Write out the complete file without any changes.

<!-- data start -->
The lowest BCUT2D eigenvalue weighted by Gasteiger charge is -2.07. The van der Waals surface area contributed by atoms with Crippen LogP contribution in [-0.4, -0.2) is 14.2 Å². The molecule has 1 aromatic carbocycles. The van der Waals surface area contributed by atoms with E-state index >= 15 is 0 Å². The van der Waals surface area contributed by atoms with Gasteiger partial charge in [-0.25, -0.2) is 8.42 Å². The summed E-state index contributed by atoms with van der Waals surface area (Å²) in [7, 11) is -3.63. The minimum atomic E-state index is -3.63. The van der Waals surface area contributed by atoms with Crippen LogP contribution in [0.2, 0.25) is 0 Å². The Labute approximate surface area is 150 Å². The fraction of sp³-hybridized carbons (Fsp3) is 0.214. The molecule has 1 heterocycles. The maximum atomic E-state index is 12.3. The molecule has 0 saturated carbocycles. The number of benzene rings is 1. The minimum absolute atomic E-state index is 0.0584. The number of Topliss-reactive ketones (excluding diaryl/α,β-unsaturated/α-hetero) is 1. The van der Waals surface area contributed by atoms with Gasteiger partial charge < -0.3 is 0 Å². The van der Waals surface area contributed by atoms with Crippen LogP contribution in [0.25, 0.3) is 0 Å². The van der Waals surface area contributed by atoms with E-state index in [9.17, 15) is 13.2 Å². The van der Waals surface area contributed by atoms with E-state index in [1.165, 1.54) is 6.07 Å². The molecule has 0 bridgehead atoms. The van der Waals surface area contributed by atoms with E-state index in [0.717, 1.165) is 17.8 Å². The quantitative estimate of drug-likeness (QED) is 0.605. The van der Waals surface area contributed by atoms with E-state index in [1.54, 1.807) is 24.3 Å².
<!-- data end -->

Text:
The lowest BCUT2D eigenvalue weighted by Gasteiger charge is -2.07. The van der Waals surface area contributed by atoms with Crippen LogP contribution in [-0.4, -0.2) is 14.2 Å². The molecule has 1 aromatic carbocycles. The van der Waals surface area contributed by atoms with E-state index >= 15 is 0 Å². The van der Waals surface area contributed by atoms with Gasteiger partial charge in [-0.25, -0.2) is 8.42 Å². The summed E-state index contributed by atoms with van der Waals surface area (Å²) in [7, 11) is -3.63. The minimum atomic E-state index is -3.63. The van der Waals surface area contributed by atoms with Crippen LogP contribution in [0.2, 0.25) is 0 Å². The Labute approximate surface area is 150 Å². The fraction of sp³-hybridized carbons (Fsp3) is 0.214. The molecule has 1 heterocycles. The maximum atomic E-state index is 12.3. The molecule has 0 saturated carbocycles. The number of benzene rings is 1. The minimum absolute atomic E-state index is 0.0584. The number of Topliss-reactive ketones (excluding diaryl/α,β-unsaturated/α-hetero) is 1. The van der Waals surface area contributed by atoms with Gasteiger partial charge < -0.3 is 0 Å². The van der Waals surface area contributed by atoms with Crippen LogP contribution in [0.25, 0.3) is 0 Å². The van der Waals surface area contributed by atoms with E-state index in [9.17, 15) is 13.2 Å². The van der Waals surface area contributed by atoms with E-state index in [1.165, 1.54) is 6.07 Å². The molecule has 0 bridgehead atoms. The van der Waals surface area contributed by atoms with E-state index in [0.717, 1.165) is 17.8 Å². The quantitative estimate of drug-likeness (QED) is 0.605. The van der Waals surface area contributed by atoms with E-state index in [1.54, 1.807) is 24.3 Å².